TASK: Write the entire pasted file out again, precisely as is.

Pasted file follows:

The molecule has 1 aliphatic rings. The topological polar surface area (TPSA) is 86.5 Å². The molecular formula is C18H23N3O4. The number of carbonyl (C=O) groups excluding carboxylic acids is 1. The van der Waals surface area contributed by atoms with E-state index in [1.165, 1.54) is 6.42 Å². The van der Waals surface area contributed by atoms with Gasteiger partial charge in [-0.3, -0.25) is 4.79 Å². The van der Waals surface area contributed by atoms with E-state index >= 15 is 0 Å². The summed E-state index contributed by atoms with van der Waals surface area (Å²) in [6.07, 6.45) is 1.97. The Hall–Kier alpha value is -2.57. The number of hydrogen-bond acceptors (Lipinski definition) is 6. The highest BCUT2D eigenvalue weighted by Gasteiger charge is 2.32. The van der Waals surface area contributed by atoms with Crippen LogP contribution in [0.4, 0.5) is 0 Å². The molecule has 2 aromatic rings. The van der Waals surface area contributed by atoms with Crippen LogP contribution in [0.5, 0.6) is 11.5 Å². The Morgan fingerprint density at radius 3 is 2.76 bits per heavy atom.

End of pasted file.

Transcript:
The molecule has 1 aliphatic rings. The topological polar surface area (TPSA) is 86.5 Å². The molecular formula is C18H23N3O4. The number of carbonyl (C=O) groups excluding carboxylic acids is 1. The van der Waals surface area contributed by atoms with E-state index in [1.165, 1.54) is 6.42 Å². The van der Waals surface area contributed by atoms with Gasteiger partial charge in [-0.3, -0.25) is 4.79 Å². The van der Waals surface area contributed by atoms with E-state index >= 15 is 0 Å². The summed E-state index contributed by atoms with van der Waals surface area (Å²) in [6.07, 6.45) is 1.97. The Hall–Kier alpha value is -2.57. The number of hydrogen-bond acceptors (Lipinski definition) is 6. The highest BCUT2D eigenvalue weighted by Gasteiger charge is 2.32. The van der Waals surface area contributed by atoms with Crippen LogP contribution in [0.4, 0.5) is 0 Å². The molecule has 2 aromatic rings. The van der Waals surface area contributed by atoms with Crippen LogP contribution in [0.5, 0.6) is 11.5 Å². The Morgan fingerprint density at radius 3 is 2.76 bits per heavy atom.